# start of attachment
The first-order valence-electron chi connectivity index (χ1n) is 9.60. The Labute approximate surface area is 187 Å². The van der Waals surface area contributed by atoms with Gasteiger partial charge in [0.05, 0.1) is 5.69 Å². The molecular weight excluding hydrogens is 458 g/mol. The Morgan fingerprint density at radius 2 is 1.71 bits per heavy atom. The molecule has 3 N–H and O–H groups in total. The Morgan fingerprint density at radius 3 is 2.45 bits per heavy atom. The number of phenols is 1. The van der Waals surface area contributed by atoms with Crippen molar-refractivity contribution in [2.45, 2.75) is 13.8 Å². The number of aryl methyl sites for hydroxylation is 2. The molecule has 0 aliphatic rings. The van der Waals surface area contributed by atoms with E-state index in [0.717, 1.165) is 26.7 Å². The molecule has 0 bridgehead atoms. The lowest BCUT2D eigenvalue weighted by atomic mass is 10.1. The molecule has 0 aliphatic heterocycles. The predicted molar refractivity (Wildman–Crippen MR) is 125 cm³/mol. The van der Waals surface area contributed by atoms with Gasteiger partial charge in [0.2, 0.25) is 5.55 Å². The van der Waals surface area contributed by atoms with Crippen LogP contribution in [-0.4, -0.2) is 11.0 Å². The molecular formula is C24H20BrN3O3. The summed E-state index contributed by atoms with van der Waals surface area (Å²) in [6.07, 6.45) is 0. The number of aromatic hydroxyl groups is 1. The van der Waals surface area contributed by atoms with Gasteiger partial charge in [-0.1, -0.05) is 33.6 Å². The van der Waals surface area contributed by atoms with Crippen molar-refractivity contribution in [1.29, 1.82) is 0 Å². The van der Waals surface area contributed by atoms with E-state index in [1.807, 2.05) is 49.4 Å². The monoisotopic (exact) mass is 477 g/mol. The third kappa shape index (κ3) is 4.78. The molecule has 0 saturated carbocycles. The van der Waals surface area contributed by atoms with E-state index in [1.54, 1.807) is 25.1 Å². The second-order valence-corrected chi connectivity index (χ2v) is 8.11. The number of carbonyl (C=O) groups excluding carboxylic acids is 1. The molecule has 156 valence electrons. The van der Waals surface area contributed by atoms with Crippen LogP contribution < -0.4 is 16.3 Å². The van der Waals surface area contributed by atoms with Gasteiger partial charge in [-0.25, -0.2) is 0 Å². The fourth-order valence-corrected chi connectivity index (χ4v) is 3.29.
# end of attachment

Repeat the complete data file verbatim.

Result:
The first-order valence-electron chi connectivity index (χ1n) is 9.60. The Labute approximate surface area is 187 Å². The van der Waals surface area contributed by atoms with Gasteiger partial charge in [0.05, 0.1) is 5.69 Å². The molecular weight excluding hydrogens is 458 g/mol. The Morgan fingerprint density at radius 2 is 1.71 bits per heavy atom. The molecule has 3 N–H and O–H groups in total. The Morgan fingerprint density at radius 3 is 2.45 bits per heavy atom. The number of phenols is 1. The van der Waals surface area contributed by atoms with Crippen molar-refractivity contribution in [2.45, 2.75) is 13.8 Å². The number of aryl methyl sites for hydroxylation is 2. The molecule has 0 aliphatic rings. The van der Waals surface area contributed by atoms with E-state index in [0.717, 1.165) is 26.7 Å². The molecule has 0 bridgehead atoms. The lowest BCUT2D eigenvalue weighted by atomic mass is 10.1. The molecule has 0 aliphatic heterocycles. The predicted molar refractivity (Wildman–Crippen MR) is 125 cm³/mol. The van der Waals surface area contributed by atoms with Gasteiger partial charge in [0.2, 0.25) is 5.55 Å². The van der Waals surface area contributed by atoms with Crippen LogP contribution in [-0.4, -0.2) is 11.0 Å². The molecular formula is C24H20BrN3O3. The summed E-state index contributed by atoms with van der Waals surface area (Å²) in [6.07, 6.45) is 0. The number of aromatic hydroxyl groups is 1. The van der Waals surface area contributed by atoms with Gasteiger partial charge in [-0.1, -0.05) is 33.6 Å². The van der Waals surface area contributed by atoms with Crippen molar-refractivity contribution in [1.29, 1.82) is 0 Å². The van der Waals surface area contributed by atoms with E-state index in [1.807, 2.05) is 49.4 Å². The monoisotopic (exact) mass is 477 g/mol. The third kappa shape index (κ3) is 4.78. The molecule has 0 saturated carbocycles. The van der Waals surface area contributed by atoms with E-state index in [1.54, 1.807) is 25.1 Å². The second-order valence-corrected chi connectivity index (χ2v) is 8.11. The number of carbonyl (C=O) groups excluding carboxylic acids is 1. The molecule has 156 valence electrons. The van der Waals surface area contributed by atoms with Crippen LogP contribution < -0.4 is 16.3 Å². The van der Waals surface area contributed by atoms with Gasteiger partial charge in [-0.25, -0.2) is 0 Å². The fourth-order valence-corrected chi connectivity index (χ4v) is 3.29.